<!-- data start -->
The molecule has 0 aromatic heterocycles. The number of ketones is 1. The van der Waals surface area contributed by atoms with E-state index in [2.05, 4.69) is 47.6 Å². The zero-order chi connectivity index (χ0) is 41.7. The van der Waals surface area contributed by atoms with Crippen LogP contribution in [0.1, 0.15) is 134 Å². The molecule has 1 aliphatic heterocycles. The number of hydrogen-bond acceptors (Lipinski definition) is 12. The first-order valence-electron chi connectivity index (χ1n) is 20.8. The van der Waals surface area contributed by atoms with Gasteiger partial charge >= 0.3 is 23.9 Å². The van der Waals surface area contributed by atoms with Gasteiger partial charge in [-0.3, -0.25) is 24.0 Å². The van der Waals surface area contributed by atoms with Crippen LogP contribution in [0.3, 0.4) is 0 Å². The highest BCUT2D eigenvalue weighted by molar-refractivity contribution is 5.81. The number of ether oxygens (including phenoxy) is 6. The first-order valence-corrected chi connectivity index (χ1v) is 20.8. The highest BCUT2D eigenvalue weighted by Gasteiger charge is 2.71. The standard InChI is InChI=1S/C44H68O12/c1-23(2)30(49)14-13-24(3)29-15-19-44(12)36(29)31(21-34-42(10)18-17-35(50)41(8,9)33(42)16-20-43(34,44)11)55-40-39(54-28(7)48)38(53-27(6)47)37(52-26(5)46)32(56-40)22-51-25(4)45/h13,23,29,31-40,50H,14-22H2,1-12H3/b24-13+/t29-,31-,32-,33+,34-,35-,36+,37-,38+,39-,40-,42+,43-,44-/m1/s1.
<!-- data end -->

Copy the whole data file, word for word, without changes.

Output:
The molecule has 0 aromatic heterocycles. The number of ketones is 1. The van der Waals surface area contributed by atoms with E-state index in [2.05, 4.69) is 47.6 Å². The zero-order chi connectivity index (χ0) is 41.7. The van der Waals surface area contributed by atoms with Crippen LogP contribution in [0.1, 0.15) is 134 Å². The molecule has 1 aliphatic heterocycles. The number of hydrogen-bond acceptors (Lipinski definition) is 12. The first-order valence-electron chi connectivity index (χ1n) is 20.8. The van der Waals surface area contributed by atoms with Gasteiger partial charge >= 0.3 is 23.9 Å². The van der Waals surface area contributed by atoms with Gasteiger partial charge in [-0.3, -0.25) is 24.0 Å². The van der Waals surface area contributed by atoms with Crippen LogP contribution in [0.3, 0.4) is 0 Å². The highest BCUT2D eigenvalue weighted by molar-refractivity contribution is 5.81. The number of ether oxygens (including phenoxy) is 6. The first-order valence-corrected chi connectivity index (χ1v) is 20.8. The highest BCUT2D eigenvalue weighted by Gasteiger charge is 2.71. The standard InChI is InChI=1S/C44H68O12/c1-23(2)30(49)14-13-24(3)29-15-19-44(12)36(29)31(21-34-42(10)18-17-35(50)41(8,9)33(42)16-20-43(34,44)11)55-40-39(54-28(7)48)38(53-27(6)47)37(52-26(5)46)32(56-40)22-51-25(4)45/h13,23,29,31-40,50H,14-22H2,1-12H3/b24-13+/t29-,31-,32-,33+,34-,35-,36+,37-,38+,39-,40-,42+,43-,44-/m1/s1.